When you have your own home and are responsible for your lawn care, should you do it yourself? There are two sides to DIY, good and bad. On the bad side first, if you don’t know what you’re doing, there can be consequences. But you could consider it as a learning experience too, and it will save you money.
What pros and cons would a homeowner face in this consideration?
- You’ll save money with DIY lawn care, sometimes the extra cost of a professional can be expensive. If you’re on a tight budget, it might not be possible to hire one anyway. In fact, the average price for a single lawn mowing service is $43 per service, according to LawnStarter Lawn Care.
- Mowing grass is excellent exercise, and you’ll work up a sweat in no time; especially if you’re using a walk behind mower. Yes, the mower does do a lot of the work, but you still have to hold on to it and guide it. Plus, you have the troublesome spots on the unlevel areas. But it gives you a great workout!
- Many homeowners take pride in caring for their lawn themselves. They know where each patch of crabgrass is and where the last dandelion is hiding. They take pride in the beauty of their green yards and interesting gardens that add so much beauty.
- It encourages interaction with your neighbors as you discuss the best fertilizer and lawn care products. Plus, saying can you help with my brown spot and do you have moles too?
- You will notice more easily things that need your attention. You will find that hole behind a bush that the dog dug trying to escape. Or, whether it’s time to dethatch the lawn or can it wait another week.
- If your lawn is thick, it will need dethatching to permit the grass to breathe. Instead of racking your back though you can rent or buy a power dethatcher. This you can do yourself with very little help except for the raking up of the debris.
- You have more control over how high you want your to be grass mowed. When the temperature starts to rise, the height of your lawn should too. When you mow too low, then you’re opening up the possibility of weeds because weeds need light to sprout. If you have a kid from down the street mow your lawn, you can’t always control the grass height if it’s their lawn mower.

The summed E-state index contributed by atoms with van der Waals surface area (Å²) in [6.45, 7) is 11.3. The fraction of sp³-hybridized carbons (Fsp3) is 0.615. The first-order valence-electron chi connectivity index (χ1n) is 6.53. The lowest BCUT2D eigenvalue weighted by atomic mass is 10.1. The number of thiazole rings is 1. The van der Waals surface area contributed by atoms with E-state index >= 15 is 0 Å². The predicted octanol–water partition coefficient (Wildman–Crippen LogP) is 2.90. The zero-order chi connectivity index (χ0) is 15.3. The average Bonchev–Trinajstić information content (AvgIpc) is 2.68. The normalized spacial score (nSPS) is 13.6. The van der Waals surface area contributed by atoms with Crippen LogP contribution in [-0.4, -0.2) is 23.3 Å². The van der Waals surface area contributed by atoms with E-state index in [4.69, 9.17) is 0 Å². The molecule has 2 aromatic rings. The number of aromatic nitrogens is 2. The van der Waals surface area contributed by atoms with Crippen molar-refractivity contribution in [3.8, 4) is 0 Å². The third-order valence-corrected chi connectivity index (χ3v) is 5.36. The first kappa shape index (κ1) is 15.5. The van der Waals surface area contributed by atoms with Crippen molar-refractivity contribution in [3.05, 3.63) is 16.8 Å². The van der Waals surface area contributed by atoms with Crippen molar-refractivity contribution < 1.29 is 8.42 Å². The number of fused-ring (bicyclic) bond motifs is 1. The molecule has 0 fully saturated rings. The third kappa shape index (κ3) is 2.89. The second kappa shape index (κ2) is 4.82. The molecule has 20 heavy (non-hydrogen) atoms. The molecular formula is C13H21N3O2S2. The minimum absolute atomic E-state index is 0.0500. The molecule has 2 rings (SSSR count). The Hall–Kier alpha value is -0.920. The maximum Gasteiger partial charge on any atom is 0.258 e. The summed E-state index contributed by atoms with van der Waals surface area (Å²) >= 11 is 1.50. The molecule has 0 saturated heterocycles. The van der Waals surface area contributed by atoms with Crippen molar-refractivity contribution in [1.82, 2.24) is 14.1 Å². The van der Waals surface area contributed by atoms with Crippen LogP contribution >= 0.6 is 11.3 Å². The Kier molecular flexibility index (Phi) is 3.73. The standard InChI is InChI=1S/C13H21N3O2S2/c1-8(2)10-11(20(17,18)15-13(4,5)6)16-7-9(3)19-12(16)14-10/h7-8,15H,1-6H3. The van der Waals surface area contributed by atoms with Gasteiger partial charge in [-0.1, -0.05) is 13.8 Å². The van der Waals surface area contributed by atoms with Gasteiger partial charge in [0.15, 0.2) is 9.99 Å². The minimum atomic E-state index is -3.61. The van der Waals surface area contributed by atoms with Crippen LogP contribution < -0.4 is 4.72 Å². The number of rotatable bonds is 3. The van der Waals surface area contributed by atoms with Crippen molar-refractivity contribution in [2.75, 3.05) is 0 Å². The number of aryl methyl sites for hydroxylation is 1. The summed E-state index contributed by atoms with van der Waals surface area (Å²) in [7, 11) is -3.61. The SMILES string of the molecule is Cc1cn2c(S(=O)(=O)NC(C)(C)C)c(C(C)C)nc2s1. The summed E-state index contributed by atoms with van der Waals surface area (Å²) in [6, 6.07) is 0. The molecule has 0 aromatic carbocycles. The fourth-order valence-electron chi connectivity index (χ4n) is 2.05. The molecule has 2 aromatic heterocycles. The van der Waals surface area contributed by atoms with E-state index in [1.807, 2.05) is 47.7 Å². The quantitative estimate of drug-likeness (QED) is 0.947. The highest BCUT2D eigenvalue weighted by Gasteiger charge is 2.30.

- There can be some drawbacks with DIY lawn care such as finding the correct lawn products. Since homeowners don’t usually have the skilled expertise that lawn care companies do or access to commercial grade products, they have to keep on buying different products until they figure out what works the best.
- The results of all your hard work may be mediocre as you struggle with crabgrass and dandelions. Or worse, you could have grubs, and without professional help, you may not be able to control them.
- There are hidden costs of taking care of the lawn yourself which you may not have factored into it. Without professional input, there are some things you could be missing or doing incorrectly. You could be using incorrect ratios when spreading or spraying your lawn. Or, perhaps misusing a pest control product which could harm the environment, your landscape, hardscape; or even your lawn.
- When you do your lawn care, you could have problems storing the containers of product you need for your lawn. You will have to secure weed, lawn, and disease treatments in a place which will be moisture proof and cold weather proof. Plus, if you have children, storing products safely and out of reach can be a big concern.
- You might not have the experience to know if the big brown spot if from Fred, your dog, or because you have some type of fungus growing which is slowing killing your grass. You may not be able to treat this without some kind of professional opinion given.
- If you really gouge your lawn, the professional that you hire to repair it is going to cost real money.
Whether you do your own lawn care or hire a professional, a great lawn is something everyone wants to have.
Jackie Greene is a blogger, gardener, and nutrition enthusiast. She enjoys creating organic meals for family and friends using the fresh ingredients she produces from her backyard homestead.
Which DIY projects have the biggest return on investment? Find out here.
Source: CB Blue Matter Blog
Ahhhh, the sweet smell of cut grass in the air…a true harbinger of summertime. Keeping that lawn green can be tricky without these great tips on watering!
Proper watering nourishes lawns, just as proper hydration nourishes our bodies. Yet too many of us are failing at both. We’re not going to lecture you about drinking more water, well leave that to your doctor or significant other. But we are going to give you a lesson about correctly watering your lawn.